What is it about this modest resort—with no televisions, room service, tennis courts, fitness rooms or ocean-side cabana bars—that attracts a loyal clientele summer after summer?
According to Days, who took over when his father, Bernard, passed away in 1990, it’s just that absence of frills that draws them back. “People like the simplicity of it,” he says. “It’s not real fancy, although we do have cable for people who want to bring their own TV. But most people don’t care that there isn’t a TV. They come as families to get away. This is their week to be with the kids, to play games, to lie on the beach and to do the simpler things.”
The cottages stand 18 feet apart, all with identical dimensions and design. There are two bedrooms, a living room, a bathroom, a kitchen and a glassed-in porch overlooking the water. The only way to separate them (and perhaps to remember which one to head home to after a night on the town) is by the names of the cottages. Each one is named after a different flower, an idea that was the brainchild of Amelia Days, wife of the original owner, Joseph A. Days. Determined to provide each of the cottages with a unique identity, she labeled them Zinnia, Dahlia, Peony, Tulip, Lilac, Marigold, and so on until all 23 were distinguished by a flower. Her husband then had yellow signs with black lettering made for each cottage.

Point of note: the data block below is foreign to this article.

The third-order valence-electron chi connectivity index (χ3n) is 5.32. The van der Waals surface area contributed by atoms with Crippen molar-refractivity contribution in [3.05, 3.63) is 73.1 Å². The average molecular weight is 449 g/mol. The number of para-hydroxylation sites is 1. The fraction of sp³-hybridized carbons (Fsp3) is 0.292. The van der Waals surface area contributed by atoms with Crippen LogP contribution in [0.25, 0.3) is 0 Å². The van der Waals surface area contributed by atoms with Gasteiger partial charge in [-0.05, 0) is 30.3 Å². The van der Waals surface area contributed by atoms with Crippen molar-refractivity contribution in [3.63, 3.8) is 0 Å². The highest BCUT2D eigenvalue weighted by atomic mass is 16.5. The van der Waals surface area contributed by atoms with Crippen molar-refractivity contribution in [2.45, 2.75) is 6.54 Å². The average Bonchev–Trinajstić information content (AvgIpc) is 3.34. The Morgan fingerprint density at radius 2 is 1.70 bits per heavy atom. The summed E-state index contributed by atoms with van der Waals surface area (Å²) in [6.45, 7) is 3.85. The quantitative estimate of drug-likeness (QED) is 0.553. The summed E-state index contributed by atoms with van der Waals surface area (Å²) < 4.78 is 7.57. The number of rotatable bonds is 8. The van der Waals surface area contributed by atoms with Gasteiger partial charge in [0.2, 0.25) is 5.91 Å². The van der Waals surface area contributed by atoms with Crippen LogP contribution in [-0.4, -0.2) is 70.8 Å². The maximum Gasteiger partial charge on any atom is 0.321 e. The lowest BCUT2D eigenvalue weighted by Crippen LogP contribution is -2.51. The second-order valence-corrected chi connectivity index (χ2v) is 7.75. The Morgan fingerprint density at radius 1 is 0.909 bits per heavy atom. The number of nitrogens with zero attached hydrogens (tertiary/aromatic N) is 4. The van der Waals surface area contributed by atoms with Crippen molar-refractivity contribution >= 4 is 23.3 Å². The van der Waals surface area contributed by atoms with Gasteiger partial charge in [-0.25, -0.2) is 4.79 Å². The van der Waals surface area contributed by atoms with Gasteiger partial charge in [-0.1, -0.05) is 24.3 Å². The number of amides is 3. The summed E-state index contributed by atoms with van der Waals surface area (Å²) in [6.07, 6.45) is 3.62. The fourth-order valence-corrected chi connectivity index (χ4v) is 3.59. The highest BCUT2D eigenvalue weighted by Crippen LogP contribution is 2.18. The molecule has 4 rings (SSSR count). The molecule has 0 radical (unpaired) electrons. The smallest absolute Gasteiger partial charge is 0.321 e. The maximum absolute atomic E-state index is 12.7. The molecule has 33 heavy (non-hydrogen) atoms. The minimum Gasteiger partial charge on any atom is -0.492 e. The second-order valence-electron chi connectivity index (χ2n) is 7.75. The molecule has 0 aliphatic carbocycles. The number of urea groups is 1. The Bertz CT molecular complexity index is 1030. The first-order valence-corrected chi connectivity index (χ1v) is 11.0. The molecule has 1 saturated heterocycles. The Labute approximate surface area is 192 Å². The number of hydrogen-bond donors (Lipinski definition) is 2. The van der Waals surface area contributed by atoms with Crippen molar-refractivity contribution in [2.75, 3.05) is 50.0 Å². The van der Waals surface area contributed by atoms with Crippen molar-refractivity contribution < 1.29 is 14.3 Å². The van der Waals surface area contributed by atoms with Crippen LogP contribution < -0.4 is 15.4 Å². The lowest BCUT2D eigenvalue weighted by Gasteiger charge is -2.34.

The iconic image of Days’ Cottages has been used in national commercials, magazines, and television shows. In a Chevrolet commercial filmed in the mid-1980s, a tenant rushes out the door of a cottage and hops into a Camaro. The TV game show, “The Price Is Right,” once used a shot of the cottages while describing a dream vacation on Cape Cod. Vogue magazine photographed one of its models with the cottages as the backdrop in 1988.